City’s ‘sustainable jobs’ goal is a recipe for failure


The Business Journal has in the past commended city of Grand Rapids endeavors toward environmental sustainability, from the biodiesel fuel project in 2002 to the Butterworth Solar Project anticipated to be running by the end of this year. The city also recently announced savings of more than $700,000 through reduced energy costs.

City staff, however, are now expanding “sustainability” efforts. Two words are never good together: government and expansion. Far more worrisome is that the city of Grand Rapids is stretching the concept of sustainability to include “sustainable jobs” and “sustainable businesses.”

That such goals are even thought to befit the public realm versus the private sector is a mark of ignorance. The Grand Rapids metro area is home to highly ranked business schools and colleges. Perhaps the Grand Valley State University Seidman College of Business, the Calvin College economics department or any classroom at Davenport University might “test” the ideas of city staff.

Perhaps the colleges could be cajoled into participation with the promise of “training grants,” but as the Business Journal reports often, those programs already exist. If any “incentive” funds are available, those might best be spent on tuition at any of these fine institutions of higher learning to teach city staff about the free market.

A knowledge gap so vacuous begs any particular starting point for reference. The city in fact is setting up people for failure under the guise of a diversity program.

The city framework for “sustainable businesses” begins by picking winners and losers: It seeks to target individuals or any type of business by gender, ethnicity or possibly religious affiliation. One need only look back to a similar program created some time ago by the Small Business Association of Michigan (entrepreneurs ready to help entrepreneurs) with similar goals. It failed, as have others in the test of a free market.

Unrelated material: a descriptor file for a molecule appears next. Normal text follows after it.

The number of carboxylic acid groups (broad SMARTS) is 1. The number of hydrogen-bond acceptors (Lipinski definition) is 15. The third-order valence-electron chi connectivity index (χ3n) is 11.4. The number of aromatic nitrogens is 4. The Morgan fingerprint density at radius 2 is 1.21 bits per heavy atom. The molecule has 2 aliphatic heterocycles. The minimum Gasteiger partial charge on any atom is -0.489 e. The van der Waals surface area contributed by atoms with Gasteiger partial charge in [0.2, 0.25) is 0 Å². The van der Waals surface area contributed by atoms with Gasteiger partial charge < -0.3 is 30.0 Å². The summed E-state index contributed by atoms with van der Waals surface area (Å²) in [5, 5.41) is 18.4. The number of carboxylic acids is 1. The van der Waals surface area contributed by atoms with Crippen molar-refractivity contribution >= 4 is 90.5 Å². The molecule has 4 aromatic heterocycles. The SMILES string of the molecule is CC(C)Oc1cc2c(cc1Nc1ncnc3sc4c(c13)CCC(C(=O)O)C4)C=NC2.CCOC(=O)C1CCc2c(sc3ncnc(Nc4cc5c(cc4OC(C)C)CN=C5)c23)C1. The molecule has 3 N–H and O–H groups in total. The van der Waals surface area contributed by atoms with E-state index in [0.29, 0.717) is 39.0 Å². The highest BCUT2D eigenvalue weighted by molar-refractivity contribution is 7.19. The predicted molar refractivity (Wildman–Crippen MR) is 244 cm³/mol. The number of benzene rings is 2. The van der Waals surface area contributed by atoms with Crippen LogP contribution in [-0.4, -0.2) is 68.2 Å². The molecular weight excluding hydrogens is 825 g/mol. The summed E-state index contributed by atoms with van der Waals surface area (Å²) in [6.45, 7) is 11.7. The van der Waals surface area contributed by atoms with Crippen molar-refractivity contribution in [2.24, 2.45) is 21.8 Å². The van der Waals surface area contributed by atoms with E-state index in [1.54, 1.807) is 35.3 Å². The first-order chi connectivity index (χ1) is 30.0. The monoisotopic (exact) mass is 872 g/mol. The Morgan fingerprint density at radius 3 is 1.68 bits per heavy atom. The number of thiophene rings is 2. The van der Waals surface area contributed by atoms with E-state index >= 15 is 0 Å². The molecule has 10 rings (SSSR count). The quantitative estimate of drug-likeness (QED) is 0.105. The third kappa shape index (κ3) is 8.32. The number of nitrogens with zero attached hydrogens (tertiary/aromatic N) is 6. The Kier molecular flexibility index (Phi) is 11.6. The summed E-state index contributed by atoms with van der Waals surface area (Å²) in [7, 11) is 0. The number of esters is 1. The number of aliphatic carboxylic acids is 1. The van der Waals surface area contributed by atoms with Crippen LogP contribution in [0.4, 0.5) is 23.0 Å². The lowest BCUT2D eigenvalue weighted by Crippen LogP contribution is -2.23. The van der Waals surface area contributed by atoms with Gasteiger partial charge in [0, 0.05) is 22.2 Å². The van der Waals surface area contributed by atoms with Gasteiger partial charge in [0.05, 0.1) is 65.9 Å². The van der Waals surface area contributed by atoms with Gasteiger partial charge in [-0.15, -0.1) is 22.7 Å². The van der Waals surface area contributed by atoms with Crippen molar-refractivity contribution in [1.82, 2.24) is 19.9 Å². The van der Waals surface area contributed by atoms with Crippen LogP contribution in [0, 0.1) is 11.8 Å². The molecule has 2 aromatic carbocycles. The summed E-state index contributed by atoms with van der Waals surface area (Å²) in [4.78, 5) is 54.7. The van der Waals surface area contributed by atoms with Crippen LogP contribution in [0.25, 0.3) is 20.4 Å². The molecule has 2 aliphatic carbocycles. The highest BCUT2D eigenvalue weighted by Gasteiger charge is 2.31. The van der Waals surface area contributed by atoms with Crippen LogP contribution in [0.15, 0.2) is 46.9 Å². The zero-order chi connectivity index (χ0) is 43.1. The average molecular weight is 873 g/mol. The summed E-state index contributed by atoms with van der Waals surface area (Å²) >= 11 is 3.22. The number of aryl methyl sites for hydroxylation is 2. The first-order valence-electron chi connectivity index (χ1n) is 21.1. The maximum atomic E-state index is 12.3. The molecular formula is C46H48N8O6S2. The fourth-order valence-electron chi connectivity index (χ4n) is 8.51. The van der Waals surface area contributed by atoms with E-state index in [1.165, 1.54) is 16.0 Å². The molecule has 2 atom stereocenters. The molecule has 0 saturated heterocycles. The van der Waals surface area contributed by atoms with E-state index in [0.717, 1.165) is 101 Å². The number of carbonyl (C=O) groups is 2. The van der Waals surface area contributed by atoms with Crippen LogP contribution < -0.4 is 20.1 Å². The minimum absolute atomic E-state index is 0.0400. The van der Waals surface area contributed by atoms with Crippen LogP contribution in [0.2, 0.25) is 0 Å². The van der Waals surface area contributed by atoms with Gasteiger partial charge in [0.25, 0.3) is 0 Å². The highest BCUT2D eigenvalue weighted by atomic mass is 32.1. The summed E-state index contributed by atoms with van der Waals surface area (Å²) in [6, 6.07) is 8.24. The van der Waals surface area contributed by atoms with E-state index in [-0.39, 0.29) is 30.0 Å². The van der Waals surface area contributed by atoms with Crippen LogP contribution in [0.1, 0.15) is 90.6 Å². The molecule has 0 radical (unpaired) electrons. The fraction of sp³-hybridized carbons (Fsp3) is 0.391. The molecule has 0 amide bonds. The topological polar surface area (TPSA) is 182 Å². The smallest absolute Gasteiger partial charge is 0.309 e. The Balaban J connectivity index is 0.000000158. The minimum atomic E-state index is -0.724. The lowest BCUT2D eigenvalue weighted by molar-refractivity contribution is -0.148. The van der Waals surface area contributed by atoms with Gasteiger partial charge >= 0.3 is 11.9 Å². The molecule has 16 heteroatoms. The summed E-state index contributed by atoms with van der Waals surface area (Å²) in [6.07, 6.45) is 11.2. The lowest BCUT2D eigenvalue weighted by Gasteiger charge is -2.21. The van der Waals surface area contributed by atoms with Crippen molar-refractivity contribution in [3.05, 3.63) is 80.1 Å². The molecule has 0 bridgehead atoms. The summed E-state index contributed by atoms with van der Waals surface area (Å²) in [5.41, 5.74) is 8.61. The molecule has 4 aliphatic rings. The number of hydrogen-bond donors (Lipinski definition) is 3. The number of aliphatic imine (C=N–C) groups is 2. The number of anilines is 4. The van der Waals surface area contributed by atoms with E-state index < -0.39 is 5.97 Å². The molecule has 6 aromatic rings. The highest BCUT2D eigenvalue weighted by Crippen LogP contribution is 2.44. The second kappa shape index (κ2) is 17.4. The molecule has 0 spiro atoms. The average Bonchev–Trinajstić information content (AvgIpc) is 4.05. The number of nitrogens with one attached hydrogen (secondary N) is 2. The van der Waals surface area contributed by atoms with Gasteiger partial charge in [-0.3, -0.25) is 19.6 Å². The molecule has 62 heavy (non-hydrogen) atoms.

At best, the city would compete with nongovernmental programs that already exist in Grand Rapids and have a long history of successes with established businesses: Grand Rapids Opportunities for Women, (which just won U.S. Department of the Treasury designation that will allow it to provide additional financial services to economically disadvantaged individuals in West Michigan; see Page 3) and the Grand Rapids Area Chamber of Commerce, which this year initiated Elevate Minority Business targeting second-stage businesses. The Small Business Development Center for the entire state is headquartered at GVSU.

The initiative best working for the city is a practice that assures minority-owned businesses equal opportunity to bid on city contracts of great variety. The federal courts have already ruled against specific quotas for these practices.

The height of ignorance is that the city further suggests it will “ensure 20 new businesses are established annually.” Is the city proposing to provide those individuals the all-important benefit of health care? It can be the single highest cost of doing business, and if it is “taken care of,” the city creates an artificial success that can’t be sustained (and will surely be disdained by competitors already in the market).

It will not be a city staff person in the hot seat if those businesses can’t survive with a true free-market customer base; it will be the business owner left holding a DBA and debt. How can that be considered helpful?

If this new “goal” is not wholly ignorant, it is the height of government arrogance.

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